The Grammy Truth Hurts Radio

The radio industry is up in arms about what it considers a snub that happened on the recent Grammy broadcast on CBS.

In case you missed it, here's what was said (courtesy of RAIN) ...

In CBS’ broadcast of the Grammy Nominations, a video montage introduced the award “Best New Artist.” The voice-over to that montage said, “When the first Grammys were given out, artists were discovered on the radio. Today, it’s a digital world and we’re all players in it…Websites connect young artists and fans in a way never before imagined, and performers who once reached thousands of music fans now touch millions on the Internet, giving an entirely new meaning to the term ‘Best New Artist.’”

Former RAB President and now Regent CEO Bill Stakelin says it's a slight to the radio industry and radio deserves an apology.

Cox Radio President Bob Neil weighs in with...

“It’s ironic that they would praise the Internet, since it has destroyed their economic model. What happens is people discover the music through Radio and then find a way to get it for free on the Net. I’d love to see what would happen to new music sales if radio refused to play anything newer than songs from 2000 for thirty days.”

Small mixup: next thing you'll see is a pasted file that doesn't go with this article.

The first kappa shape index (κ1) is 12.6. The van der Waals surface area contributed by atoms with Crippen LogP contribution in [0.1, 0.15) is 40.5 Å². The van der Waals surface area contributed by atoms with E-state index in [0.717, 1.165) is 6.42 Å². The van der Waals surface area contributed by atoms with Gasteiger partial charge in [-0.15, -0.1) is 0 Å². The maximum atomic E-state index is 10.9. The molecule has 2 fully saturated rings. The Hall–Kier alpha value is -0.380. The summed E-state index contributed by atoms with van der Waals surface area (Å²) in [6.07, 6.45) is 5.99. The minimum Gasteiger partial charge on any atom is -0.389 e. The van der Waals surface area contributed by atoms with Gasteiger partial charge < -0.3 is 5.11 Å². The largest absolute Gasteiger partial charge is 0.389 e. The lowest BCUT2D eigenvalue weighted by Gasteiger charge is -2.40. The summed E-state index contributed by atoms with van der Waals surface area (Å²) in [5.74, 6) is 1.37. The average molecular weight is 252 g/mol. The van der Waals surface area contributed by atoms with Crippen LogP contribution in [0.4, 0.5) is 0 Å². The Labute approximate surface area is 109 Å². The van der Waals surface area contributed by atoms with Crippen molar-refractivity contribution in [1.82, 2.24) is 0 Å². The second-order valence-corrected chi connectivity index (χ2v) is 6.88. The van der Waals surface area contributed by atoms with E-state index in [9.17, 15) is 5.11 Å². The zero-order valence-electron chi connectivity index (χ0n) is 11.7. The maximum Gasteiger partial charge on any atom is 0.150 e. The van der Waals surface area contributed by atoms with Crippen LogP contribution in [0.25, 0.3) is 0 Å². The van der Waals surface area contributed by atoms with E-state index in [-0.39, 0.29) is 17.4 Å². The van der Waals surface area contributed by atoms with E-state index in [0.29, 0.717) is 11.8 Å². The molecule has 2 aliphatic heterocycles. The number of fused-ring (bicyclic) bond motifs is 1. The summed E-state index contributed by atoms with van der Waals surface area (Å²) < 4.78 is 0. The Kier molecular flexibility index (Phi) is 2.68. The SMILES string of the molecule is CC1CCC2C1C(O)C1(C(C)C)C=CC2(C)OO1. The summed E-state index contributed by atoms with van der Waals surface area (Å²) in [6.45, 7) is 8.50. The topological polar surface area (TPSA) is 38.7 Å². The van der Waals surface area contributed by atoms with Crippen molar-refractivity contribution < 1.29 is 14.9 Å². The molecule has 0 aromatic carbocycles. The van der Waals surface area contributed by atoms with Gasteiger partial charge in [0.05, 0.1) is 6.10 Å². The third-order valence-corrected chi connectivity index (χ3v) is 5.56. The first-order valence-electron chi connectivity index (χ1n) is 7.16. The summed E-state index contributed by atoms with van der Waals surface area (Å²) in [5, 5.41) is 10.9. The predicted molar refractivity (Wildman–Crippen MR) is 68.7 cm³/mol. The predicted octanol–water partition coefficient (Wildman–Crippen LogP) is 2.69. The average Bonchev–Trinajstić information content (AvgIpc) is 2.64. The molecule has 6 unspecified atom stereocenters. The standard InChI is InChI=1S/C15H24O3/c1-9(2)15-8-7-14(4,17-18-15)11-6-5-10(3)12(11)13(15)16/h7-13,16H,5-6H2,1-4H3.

Wrong, my friend.

Radio doesn't make the hits anymore. You're right about one thing, radio refused to play the hits a long, long time ago -- and that didn't help the record industry or radio. In fact, it created a nice environment for the Internet to thrive as the current mecca of music discovery.

The next generation discovers the music they want to hear through social networking, filesharing and other mobile and Internet-based ways.

Radio has less to do with what's a hit today than it did even five years ago.

Now, the peer group is mighty. The dj is not even a factor. Maybe that's why so many radio stations don't even have djs. Or is it the fact that so many stations don't have knowledgeable djs that drove the music loving public away.

Bob Neil means well, but he's got it all wrong. Just study the habits of young people. They don't listen to the radio to find out what's a hit and then go to the Internet to steal it. Radio doesn't even play new music -- or very little.

What's scary is that this man is running a radio group and he's got his head -- well, let's just say he's got his head in the clouds. It's over. Pure and simple.

Radio no longer makes the hits.

And if Neil and Stakelin would like to have it both ways, then why is the record industry dying in lock step with radio?

The next generation -- that's why.

The target listener broadcast companies refuse to acknowledge, rarely understand and never invest in.

Nothing disrespectful was said in that Grammy piece the other night. Just the truth.

What is disrespectful is that two old radio hands -- apparently out of sight and out of touch -- don't know how music gets discovered today.

That's the real insult to radio -- a business that is dying because of the ignorance of its leaders on basic issues like music, the next generation and the Internet.

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